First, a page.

Moral Hazard, Adverse Selection and Sharecropping in Ethiopia

Sharecropping is commonly practised in developing countries but the debate over the existence and magnitude of its disincentive effects on productivity remains controversial under competing contracting models. We address the two issues by analysing the effects of sharecropping contracts on tenant's performance in two environments: selection bias into share tenancy due to cultivator heterogeneity and adverse selection from landowner side on land characteristics. Using longitudinal data collected for owner-cum-sharecroppers in Amhara, Ethiopia, controlling for the selection biases, we found significantly negative effects of sharecropping contracts on production outcomes and input provision. However, sharecropping inefficiency can be mitigated by cultivator-specific characteristics as household size, gender and productive assets, making policy suggestions on reducing market imperfections more relevant.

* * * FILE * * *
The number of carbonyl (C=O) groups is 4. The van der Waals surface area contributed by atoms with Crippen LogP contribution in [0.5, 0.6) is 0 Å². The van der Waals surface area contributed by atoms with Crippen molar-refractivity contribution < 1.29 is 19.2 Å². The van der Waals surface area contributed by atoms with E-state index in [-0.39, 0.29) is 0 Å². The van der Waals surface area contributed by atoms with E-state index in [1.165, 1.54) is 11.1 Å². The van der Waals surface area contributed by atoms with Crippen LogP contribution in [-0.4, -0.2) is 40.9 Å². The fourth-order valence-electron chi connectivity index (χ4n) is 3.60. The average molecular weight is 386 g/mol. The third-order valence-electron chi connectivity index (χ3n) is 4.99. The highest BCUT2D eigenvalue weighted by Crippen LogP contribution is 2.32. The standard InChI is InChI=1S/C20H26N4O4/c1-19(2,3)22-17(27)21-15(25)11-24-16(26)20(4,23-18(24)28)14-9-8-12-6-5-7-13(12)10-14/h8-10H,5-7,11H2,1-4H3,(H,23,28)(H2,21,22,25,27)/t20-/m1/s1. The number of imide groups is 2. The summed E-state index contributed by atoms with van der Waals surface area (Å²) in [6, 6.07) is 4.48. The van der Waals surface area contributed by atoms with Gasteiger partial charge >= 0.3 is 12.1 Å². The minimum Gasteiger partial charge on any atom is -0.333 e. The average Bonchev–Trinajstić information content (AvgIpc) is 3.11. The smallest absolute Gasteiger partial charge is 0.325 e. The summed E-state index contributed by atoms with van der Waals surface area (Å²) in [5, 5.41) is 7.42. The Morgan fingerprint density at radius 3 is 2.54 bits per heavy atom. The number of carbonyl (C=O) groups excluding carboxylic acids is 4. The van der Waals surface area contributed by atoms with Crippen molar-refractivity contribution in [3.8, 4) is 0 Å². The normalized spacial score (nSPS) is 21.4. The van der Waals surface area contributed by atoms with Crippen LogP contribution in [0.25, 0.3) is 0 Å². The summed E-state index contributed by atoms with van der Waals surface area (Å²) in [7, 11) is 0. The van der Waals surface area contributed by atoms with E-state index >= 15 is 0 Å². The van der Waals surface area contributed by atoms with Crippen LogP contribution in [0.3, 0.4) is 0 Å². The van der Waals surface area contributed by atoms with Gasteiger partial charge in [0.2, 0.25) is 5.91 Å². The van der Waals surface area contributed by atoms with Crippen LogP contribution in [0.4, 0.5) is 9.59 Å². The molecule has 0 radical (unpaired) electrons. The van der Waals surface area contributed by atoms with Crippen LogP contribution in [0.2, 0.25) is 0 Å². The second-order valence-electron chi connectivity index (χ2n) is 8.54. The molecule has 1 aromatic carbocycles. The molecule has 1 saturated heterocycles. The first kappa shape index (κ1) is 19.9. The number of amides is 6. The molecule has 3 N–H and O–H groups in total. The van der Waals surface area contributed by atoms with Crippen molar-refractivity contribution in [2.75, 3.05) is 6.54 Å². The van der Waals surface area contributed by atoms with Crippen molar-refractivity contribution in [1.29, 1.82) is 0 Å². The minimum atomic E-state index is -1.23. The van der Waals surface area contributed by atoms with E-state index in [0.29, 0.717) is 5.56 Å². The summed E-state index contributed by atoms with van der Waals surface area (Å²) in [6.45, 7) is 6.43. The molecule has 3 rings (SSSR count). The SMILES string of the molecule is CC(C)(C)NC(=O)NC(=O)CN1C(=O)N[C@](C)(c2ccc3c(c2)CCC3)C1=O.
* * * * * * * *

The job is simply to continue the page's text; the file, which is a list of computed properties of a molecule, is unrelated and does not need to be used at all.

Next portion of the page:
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 Record created 2017-04-01, last modified 2018-01-23

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